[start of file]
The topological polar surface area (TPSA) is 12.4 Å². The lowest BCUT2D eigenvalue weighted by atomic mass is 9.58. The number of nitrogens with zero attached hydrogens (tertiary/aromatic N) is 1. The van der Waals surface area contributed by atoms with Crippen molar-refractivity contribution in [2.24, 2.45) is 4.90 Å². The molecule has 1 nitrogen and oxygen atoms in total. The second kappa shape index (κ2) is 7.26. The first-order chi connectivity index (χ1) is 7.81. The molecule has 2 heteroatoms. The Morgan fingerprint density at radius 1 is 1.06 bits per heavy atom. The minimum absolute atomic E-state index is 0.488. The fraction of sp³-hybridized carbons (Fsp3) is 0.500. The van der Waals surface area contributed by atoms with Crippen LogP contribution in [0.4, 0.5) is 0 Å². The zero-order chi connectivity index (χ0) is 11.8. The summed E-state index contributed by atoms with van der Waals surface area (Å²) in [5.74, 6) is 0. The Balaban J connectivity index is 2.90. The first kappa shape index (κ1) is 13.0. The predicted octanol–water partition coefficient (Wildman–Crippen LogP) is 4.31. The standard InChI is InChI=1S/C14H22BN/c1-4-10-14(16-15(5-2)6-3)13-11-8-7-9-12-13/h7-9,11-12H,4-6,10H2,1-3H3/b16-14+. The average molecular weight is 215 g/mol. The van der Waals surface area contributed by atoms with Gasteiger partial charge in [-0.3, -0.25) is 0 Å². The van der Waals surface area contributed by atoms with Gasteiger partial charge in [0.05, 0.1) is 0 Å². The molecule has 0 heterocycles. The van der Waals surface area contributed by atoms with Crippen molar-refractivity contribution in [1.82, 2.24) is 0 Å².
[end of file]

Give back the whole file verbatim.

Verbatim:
The topological polar surface area (TPSA) is 12.4 Å². The lowest BCUT2D eigenvalue weighted by atomic mass is 9.58. The number of nitrogens with zero attached hydrogens (tertiary/aromatic N) is 1. The van der Waals surface area contributed by atoms with Crippen molar-refractivity contribution in [2.24, 2.45) is 4.90 Å². The molecule has 1 nitrogen and oxygen atoms in total. The second kappa shape index (κ2) is 7.26. The first-order chi connectivity index (χ1) is 7.81. The molecule has 2 heteroatoms. The Morgan fingerprint density at radius 1 is 1.06 bits per heavy atom. The minimum absolute atomic E-state index is 0.488. The fraction of sp³-hybridized carbons (Fsp3) is 0.500. The van der Waals surface area contributed by atoms with Crippen LogP contribution in [0.4, 0.5) is 0 Å². The zero-order chi connectivity index (χ0) is 11.8. The summed E-state index contributed by atoms with van der Waals surface area (Å²) in [5.74, 6) is 0. The Balaban J connectivity index is 2.90. The first kappa shape index (κ1) is 13.0. The predicted octanol–water partition coefficient (Wildman–Crippen LogP) is 4.31. The standard InChI is InChI=1S/C14H22BN/c1-4-10-14(16-15(5-2)6-3)13-11-8-7-9-12-13/h7-9,11-12H,4-6,10H2,1-3H3/b16-14+. The average molecular weight is 215 g/mol. The van der Waals surface area contributed by atoms with Gasteiger partial charge in [-0.3, -0.25) is 0 Å². The van der Waals surface area contributed by atoms with Gasteiger partial charge in [0.05, 0.1) is 0 Å². The molecule has 0 heterocycles. The van der Waals surface area contributed by atoms with Crippen molar-refractivity contribution in [1.82, 2.24) is 0 Å².